• Much of the family tree information has been provided by other researchers in this area and the family tree shown on these pages is in some senses an amalgamation, and in some areas an extension, of a lot of work done by others. These individuals belong to one or either of thePowys Family History Society or the Montgomeryshire Genealogical Society and I recommend that anyone interested in this family joins these societies, receives their Registers of Members' Interests, and goes through the same process of contacting other researchers. Some of the information provided conflicts with that provided by others and it is my intention to try and resolve such conflicts as and when time permits, especially those relating to the confirmation of source material.
  • These two societies publish invaluable booklets of Memorial Inscriptions for various churches in the Montgomeryshire area.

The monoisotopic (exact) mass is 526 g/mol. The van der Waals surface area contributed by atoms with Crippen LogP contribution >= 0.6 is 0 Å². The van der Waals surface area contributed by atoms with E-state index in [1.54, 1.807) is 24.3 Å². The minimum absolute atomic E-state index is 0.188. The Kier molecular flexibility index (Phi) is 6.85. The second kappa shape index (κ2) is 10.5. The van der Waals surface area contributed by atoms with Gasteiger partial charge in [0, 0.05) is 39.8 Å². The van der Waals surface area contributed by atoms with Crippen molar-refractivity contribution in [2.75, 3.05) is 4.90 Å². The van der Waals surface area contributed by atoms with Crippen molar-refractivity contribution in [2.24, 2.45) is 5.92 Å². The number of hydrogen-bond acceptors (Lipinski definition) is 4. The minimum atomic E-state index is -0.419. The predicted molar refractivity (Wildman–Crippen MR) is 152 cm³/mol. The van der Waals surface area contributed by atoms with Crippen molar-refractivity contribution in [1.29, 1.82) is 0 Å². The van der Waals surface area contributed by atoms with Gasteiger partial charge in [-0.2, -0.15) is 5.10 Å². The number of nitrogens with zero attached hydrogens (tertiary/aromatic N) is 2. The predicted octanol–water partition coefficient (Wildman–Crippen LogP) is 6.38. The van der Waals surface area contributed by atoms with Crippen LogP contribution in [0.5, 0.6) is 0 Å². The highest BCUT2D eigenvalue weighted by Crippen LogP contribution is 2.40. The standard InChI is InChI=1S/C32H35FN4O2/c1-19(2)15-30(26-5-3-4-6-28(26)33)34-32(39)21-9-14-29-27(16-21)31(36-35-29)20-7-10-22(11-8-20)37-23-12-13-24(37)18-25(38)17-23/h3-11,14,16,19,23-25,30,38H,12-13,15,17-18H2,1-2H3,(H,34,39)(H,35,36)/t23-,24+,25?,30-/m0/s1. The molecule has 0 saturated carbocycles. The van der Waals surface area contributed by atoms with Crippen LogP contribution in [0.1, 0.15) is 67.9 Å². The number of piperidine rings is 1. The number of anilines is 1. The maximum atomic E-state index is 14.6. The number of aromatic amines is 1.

• Most of this work was done in pre-Ancestry.com days.  I am wary of publishing information on that site as I believe much of it lacks vital checks and, most importantly for me, lacks context.


Other Resources 

Other Jerman/Jarman (and variants) links

There are a few other sites and other internet resources of interest to researchers in this area. Those I have found so far are as follows:


Links to other families

Of particular interest to me are links to the Ashton, Breese/Breeze, Breyton, George, Ingram and Tilsley families.